TRENTON, N.J. (AP) -- Parents might be able to allow their children to opt out of taking standardized tests in New Jersey schools.

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The state Assembly on Thursday voted to approve a bill that would require schools to accommodate those children.

Under the bill, parents would have 14 days before the test is administered to notify the school that their children will not be taking it. The school would be required to provide those students with "educationally appropriate" alternatives in another room.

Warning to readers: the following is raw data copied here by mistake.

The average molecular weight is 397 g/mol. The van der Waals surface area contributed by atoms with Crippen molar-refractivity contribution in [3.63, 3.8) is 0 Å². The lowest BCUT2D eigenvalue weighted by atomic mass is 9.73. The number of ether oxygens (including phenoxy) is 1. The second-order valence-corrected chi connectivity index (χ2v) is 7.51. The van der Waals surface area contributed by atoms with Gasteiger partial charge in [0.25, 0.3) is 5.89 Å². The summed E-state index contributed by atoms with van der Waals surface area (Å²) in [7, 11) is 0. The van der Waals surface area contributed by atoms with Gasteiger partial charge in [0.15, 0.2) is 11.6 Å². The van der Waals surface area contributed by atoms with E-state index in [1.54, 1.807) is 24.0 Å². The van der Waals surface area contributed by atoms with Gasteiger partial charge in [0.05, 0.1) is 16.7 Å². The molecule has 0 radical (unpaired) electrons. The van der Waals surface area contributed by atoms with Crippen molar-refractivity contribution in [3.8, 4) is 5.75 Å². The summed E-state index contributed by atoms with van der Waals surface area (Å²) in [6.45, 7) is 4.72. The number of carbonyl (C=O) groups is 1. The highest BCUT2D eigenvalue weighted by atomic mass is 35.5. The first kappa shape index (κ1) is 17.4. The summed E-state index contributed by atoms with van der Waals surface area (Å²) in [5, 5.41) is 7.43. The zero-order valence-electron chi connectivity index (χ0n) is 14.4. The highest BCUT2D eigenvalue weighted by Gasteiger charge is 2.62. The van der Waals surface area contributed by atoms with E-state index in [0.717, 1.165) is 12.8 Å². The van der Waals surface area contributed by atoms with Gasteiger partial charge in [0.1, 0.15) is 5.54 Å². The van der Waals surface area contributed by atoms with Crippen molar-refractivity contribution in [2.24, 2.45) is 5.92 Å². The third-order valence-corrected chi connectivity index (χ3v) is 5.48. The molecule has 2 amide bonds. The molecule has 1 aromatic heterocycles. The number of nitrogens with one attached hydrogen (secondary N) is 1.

“If a parent feels strongly that their child should not participate then we should give them the opportunity to do that. I do not believe it’s going to be a large population. I think as time goes along less and less parents will opt out, but they should be given that opportunity," said Assembly Education Committee Chairman Pat Diegnan (D-South Plainfield), a co-sponsor of the bill. “Parents should be given the opportunity to make educational decisions for their children and that’s what this bill is doing.”

The issue arose after parents and students raised concerns about the Partnership for Assessment of Readiness for College and Careers exam.

The bill now heads to the state Senate, which must pass it before sending it to Gov. Chris Christie's desk.

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